“Unfortunately, our commercial real estate industry is experiencing quite a bit of pain already,” she said. “One of the main issues is that businesses, particularly smaller or those in restaurant and hospitality, have had such a decrease in their revenues that they are unable to pay their rents.
“There’s zero incentive to push tenants out, but it’s difficult for building owners because they do rely on that rent coming in to pay for building operations, and more importantly, to service their mortgages on their buildings.”
Deadlines impossible to meet
Real estate transactions in many instances are on hold because of travel restrictions. That means it can be impossible to meet deadlines for matters such as 1031 exchanges, Kinney said.
These common exchanges occur in commercial real estate when an investor in a property sells that property and immediately rolls it into another property. In doing so, investors do not have to pay capital gains tax on the gain from the property. Under the virus outbreak, legal deadlines for many of these transactions are impossible to meet.
“Because of this extraordinary situation, the whole process has slowed down and in some cases come to a screeching halt because part of real estate transactions require meetings to take place and tours and inspections of the property,” Kinney said. “But because there’s so many travel restrictions, that simply cannot happen, but the deadlines are still in place at the IRS.”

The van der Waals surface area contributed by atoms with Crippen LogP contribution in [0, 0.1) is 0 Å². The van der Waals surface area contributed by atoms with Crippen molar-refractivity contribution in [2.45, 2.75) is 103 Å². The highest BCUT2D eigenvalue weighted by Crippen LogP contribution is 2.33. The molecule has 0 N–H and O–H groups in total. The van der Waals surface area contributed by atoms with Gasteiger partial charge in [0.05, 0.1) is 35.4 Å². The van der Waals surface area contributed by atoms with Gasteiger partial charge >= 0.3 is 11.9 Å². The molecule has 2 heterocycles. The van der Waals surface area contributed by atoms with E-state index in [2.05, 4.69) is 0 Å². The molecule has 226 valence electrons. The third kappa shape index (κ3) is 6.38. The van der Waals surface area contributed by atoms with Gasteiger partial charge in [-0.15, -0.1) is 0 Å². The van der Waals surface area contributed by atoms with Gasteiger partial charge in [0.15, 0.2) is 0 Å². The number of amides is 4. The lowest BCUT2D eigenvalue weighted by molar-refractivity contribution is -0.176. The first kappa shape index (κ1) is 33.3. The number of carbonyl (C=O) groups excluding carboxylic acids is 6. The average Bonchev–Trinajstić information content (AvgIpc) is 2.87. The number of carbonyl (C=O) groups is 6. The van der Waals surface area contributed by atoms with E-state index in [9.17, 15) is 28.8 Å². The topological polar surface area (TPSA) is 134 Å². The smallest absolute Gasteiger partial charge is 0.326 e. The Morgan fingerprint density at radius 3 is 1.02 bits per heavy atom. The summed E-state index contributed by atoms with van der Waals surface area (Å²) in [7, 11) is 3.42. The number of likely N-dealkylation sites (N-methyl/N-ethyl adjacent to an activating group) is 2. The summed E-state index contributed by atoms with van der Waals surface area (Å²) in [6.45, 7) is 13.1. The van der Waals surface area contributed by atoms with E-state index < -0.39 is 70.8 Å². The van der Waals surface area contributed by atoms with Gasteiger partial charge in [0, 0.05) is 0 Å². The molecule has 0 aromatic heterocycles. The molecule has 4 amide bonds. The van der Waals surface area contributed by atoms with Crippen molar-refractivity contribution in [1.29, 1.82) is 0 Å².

Solutions on the way
Currently, there are solutions surfacing. A new disaster loan program through the federal Small Business Administration can help small businesses with working capital and other expenses.
The $2.2 trillion economic stabilization package recently passed by Congress should offer some solutions as well, industry advocates said. Included in the package is nearly $350 billion in loans and grant assistance for small businesses with 500 or fewer employees. The forgivable loans can be used for payroll, rent and other operating expenses.
“It should be okay as long as we can just get heard with all of the noise that’s taking place right now,” Kinney said.
For now, all parties are working together, but relief needs to come soon, she said.
Meanwhile, as cities and states issue more social distancing requirements, Gov. Ducey’s essential services order provides certainty for the industry, she said.
“It’s extremely helpful to have that consistency across the state,” Kinney said. “General contractors, developers and construction companies were really confused when we were facing city-by-city closures.”
Governor’s order covers construction, maintenance, landscaping
According to Gov. Ducey’s essential services order, most if not all construction projects can continue including public works projects, long-term care facilities, housing, building maintenance and management, and landscape management.
Resources for the real estate industry
As the virus hampers the ability to meet with some clients or visit a local planning department, the Valley Partnership has compiled a number of resources and links for the industry.
Included are lists how city and county planning and zoning agencies are operating — mostly online — through the outbreak.
“Our members are working on a case-by-case basis with their tenants that are impacted by the crisis,” CEO Lombard said. “We’re asking tenants to contact their landlords. Most important is for everyone to stay healthy.”